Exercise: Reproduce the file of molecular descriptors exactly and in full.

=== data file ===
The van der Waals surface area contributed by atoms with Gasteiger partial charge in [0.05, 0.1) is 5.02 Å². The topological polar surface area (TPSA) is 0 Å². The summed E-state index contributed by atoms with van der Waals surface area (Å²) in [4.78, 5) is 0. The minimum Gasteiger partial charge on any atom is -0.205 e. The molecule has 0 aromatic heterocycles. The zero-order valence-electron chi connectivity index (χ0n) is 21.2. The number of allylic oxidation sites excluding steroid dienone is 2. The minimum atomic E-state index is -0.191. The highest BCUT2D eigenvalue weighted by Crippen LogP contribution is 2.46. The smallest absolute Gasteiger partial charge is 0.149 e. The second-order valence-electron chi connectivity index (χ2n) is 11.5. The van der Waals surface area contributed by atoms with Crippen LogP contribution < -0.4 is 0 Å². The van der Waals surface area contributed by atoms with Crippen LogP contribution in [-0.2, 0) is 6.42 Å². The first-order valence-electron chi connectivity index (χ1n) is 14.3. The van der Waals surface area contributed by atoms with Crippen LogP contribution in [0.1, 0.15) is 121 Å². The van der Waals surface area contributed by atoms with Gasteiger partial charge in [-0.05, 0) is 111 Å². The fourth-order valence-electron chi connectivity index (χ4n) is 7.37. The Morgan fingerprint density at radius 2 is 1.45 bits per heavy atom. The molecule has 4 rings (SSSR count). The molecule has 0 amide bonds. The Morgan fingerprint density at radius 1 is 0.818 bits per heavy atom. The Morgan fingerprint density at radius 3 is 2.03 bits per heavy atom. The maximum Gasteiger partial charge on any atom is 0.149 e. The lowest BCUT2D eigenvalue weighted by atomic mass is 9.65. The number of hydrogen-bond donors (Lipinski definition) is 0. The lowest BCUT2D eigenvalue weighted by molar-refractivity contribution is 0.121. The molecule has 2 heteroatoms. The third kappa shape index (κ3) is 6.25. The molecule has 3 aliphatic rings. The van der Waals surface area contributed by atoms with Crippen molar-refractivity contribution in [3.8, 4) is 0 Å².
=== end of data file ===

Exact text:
The van der Waals surface area contributed by atoms with Gasteiger partial charge in [0.05, 0.1) is 5.02 Å². The topological polar surface area (TPSA) is 0 Å². The summed E-state index contributed by atoms with van der Waals surface area (Å²) in [4.78, 5) is 0. The minimum Gasteiger partial charge on any atom is -0.205 e. The molecule has 0 aromatic heterocycles. The zero-order valence-electron chi connectivity index (χ0n) is 21.2. The number of allylic oxidation sites excluding steroid dienone is 2. The minimum atomic E-state index is -0.191. The highest BCUT2D eigenvalue weighted by Crippen LogP contribution is 2.46. The smallest absolute Gasteiger partial charge is 0.149 e. The second-order valence-electron chi connectivity index (χ2n) is 11.5. The van der Waals surface area contributed by atoms with Crippen LogP contribution < -0.4 is 0 Å². The van der Waals surface area contributed by atoms with Crippen LogP contribution in [-0.2, 0) is 6.42 Å². The first-order valence-electron chi connectivity index (χ1n) is 14.3. The van der Waals surface area contributed by atoms with Crippen LogP contribution in [0.1, 0.15) is 121 Å². The van der Waals surface area contributed by atoms with Gasteiger partial charge in [-0.05, 0) is 111 Å². The fourth-order valence-electron chi connectivity index (χ4n) is 7.37. The Morgan fingerprint density at radius 2 is 1.45 bits per heavy atom. The molecule has 4 rings (SSSR count). The molecule has 0 amide bonds. The Morgan fingerprint density at radius 1 is 0.818 bits per heavy atom. The Morgan fingerprint density at radius 3 is 2.03 bits per heavy atom. The maximum Gasteiger partial charge on any atom is 0.149 e. The lowest BCUT2D eigenvalue weighted by atomic mass is 9.65. The number of hydrogen-bond donors (Lipinski definition) is 0. The lowest BCUT2D eigenvalue weighted by molar-refractivity contribution is 0.121. The molecule has 2 heteroatoms. The third kappa shape index (κ3) is 6.25. The molecule has 3 aliphatic rings. The van der Waals surface area contributed by atoms with Crippen molar-refractivity contribution in [3.8, 4) is 0 Å².